Remember that really detailed rape scene in Gaspar Noé's Irreversible? You know the one, you couldn't look away at the same time that you did. And it just seemed to go on for hours rather than the few minutes? That came to mind while watching his 2009 film, Enter the Void. Not that the film is graphically violent like that rape scene, but that it's a train wreck. Hell, I don't think it's going overboard to say that Gaspar Noé just spent the last two hours of my life raping my mind, insulting my intelligence, and spitting on my love for movies (did I mention that he basically ejaculates on your face, as well? Those of you who've seen it, know which part I'm talking about). Unlike Irreversible, Enter the Void isn't worth the time, or the money - lucky for me, Netflix has it on Instant Stream.
The film, set in Japan, features a brother and sister relationship - should I have said bond? - that doesn't border on incestuous because they survive a traumatic event that took both their parents' lives. I say bond because every brother/sister film has some sort of sibling relationship that we see as common. The one featured in this film is a little more affectionate, obsessive, compassionate, clingy(?) because all they have is each other. Noé attempts to mix in the Tibetan Book of the Dead into his storytelling, but fails to keep the story from getting lost. The idea of seeing the life of someone who has just died, the before, the after, the during, etc. is something that would normally pique my attention and leave me in awe. Noé, however, fails. He fails miserably.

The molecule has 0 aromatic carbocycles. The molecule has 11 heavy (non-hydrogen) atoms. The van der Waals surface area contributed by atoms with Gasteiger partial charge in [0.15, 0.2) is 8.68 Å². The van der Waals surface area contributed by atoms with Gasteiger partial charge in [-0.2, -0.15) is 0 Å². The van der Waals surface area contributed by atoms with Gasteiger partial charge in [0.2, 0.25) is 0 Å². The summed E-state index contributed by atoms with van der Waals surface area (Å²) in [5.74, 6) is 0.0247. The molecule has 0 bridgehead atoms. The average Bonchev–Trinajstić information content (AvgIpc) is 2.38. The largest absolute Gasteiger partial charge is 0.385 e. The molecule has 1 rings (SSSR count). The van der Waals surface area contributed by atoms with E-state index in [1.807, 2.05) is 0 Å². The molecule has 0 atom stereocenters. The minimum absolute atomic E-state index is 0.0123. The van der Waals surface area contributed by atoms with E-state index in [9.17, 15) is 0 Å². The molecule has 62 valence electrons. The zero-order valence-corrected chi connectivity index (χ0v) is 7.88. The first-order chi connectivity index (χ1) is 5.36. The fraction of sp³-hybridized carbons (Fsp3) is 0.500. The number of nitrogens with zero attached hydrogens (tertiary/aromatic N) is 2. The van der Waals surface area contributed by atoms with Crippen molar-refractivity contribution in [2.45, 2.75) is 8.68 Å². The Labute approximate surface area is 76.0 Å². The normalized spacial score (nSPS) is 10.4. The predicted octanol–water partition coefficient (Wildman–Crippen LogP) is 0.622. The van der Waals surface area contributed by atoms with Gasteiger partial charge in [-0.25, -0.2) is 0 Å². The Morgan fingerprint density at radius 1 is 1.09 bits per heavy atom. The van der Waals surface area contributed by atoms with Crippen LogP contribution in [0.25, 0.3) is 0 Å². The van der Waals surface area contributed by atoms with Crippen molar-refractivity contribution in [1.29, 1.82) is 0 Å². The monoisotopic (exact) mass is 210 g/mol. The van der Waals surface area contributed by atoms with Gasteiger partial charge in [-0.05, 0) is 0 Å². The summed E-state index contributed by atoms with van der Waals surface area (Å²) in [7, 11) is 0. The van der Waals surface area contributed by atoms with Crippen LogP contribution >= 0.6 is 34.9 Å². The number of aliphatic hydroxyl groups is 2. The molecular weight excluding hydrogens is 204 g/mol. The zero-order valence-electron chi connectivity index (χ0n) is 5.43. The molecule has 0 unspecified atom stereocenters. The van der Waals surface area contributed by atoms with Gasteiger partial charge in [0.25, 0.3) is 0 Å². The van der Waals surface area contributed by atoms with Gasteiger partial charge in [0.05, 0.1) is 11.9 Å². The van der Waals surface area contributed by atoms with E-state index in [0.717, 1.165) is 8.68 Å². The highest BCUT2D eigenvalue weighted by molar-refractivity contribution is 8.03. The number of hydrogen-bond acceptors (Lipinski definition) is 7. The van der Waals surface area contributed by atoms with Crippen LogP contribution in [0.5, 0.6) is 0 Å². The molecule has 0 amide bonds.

It's an extended film school movie. It's the sort of film that people watch in college in order to pass off as deep, but it's really just a piece of shit. My advice is not to watch it. Pretend it doesn't exist and do something more meaningful with your two hours.
Until next time, keep on huntin'.